by Lars Pettersson, FSF
Beginning on March 14th, Belgrade in Serbia was the picturesque backdrop to the 2019 edition of the IAGA and the IMAGO Awards Ceremony. These events stretched out over three consecutive days, and also allowed for a little time left over on sunday 17th for participants to check out the amazing city of Belgrade (see ”a fun day out” link). Dozens of terrific photos covering the entire four days are available in the photo gallery (here) and readers are heartily advised to check them out, since they are not only great quality but will also give you an extensive overview of the event!
I myself, along with a handful of other delegates, arrived at Belgrade Nikola Tesla airport in the evening on the 14th and therefore missed the first day of the IAGA conference. Personally, I passed through customs with some trepidation since I’d been alerted to watch out for shady taxi drivers who would charge you an arm and a leg to drive you from the airport. But happily: no worries, it turns out. The IMAGO machinery is well-oiled and I’m met at the airport by the cheerful IMAGO hostess Tara Draskovic. There’s actually a small bunch of us arriving from different parts of the world at this time: Madrid, Brussels, etc, so after a brief wait for the various flights to land and for everyone to show up, it’s into the car and off to the hotel!
And we’re all staying at the MAMA Shelter Hotel, which constantly assures us that ”MAMA loves you” in writing all over the place: on napkins, on towels ‑and even written with lipstick on the mirror in your room! This certainly gives us all a reassuring feeling that at least one of our parents holds us very dear. The hotel is very comfortable in every respect and housed in a futuristic, towering building featuring a large sprawling shopping mall on the ground floor.
After a good night’s sleep we join the IMAGO General Assembly Friday morning. The conference, and later also the Award ceremony, is held in the fascinating Jugoslovenska Kinoteka in Uzun Mirkova street. A silver statue of American actor Karl Malden adorns the entrance to the Kinoteka. Malden is standing on the steps of a streetcar (”…named Desire” of course) referencing the 1951 film for which he won the Academy Award as best Supporting Actor. Malden was of Bosnia-Herzegovinian Serb origin on his fathers side, and remained fluent in serbian until his death (at 97, no less). The Kinoteka building features a daring blend between modern, lofty expanses and wonderfully preserved original architectural details like the beams in the ceiling.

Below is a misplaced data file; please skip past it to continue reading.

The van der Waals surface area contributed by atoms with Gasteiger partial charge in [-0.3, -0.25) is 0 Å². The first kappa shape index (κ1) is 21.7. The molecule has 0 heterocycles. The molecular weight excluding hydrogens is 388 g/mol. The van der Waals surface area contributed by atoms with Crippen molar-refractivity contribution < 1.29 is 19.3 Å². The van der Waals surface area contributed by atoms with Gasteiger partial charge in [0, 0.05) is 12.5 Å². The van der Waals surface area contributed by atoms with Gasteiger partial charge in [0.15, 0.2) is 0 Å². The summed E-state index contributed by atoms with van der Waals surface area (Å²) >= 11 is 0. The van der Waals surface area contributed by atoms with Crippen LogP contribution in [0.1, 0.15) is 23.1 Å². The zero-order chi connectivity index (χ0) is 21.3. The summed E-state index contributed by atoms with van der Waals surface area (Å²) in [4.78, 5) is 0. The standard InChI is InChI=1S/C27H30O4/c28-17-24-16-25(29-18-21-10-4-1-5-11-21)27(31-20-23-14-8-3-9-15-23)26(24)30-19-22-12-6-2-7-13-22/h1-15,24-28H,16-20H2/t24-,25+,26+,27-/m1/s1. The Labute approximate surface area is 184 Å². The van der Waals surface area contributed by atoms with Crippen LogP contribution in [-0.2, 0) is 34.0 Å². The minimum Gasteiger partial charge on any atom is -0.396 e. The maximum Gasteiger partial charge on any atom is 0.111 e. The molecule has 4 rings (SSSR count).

Unfortunately IMAGO president Paul René Roestad is forced to open today’s proceedings by informing the delegates of the vicious terrorist attack targeting two mosques in Christchurch, New Zealand, that has just taken place! This obviously upsets the congregation, especially since one of our delegates, Mark Swadel NZCS ACS, represents the New Zealand society of cinematographers. Mark is not present at his time, but shows up a little later obviously shaken by the terrible news.
But the show must go on and there are a number of subjects to cover, as indicated by the itinerary which doesn’t say at what time the conference closes, but instead drily quips ”closes when finished!”
I will only offer my brief impressions of the proceedings on this second day of the IAGA here. The unanimous
|Louis-Philippe Capelle and his daughter Naomi|
| Rolv Håan, FNF and Andreas Fischer Hansen, DFF,
share a joke
decision to reelect Paul René Roestad as President of the IAMGO for an additional three years is met by loud applause. Selecting the members of the board was more of a project, since there were seven candidates and only six openings. So, the delegates were invited to cast their vote by checking boxes next to the candidates names in a special ballot.
Counting the votes took a while, but the humorous spirit so frequently displayed during the IAGA is intact, and the results are proclaimed with the words ”we have white smoke from the election committee!” 🙂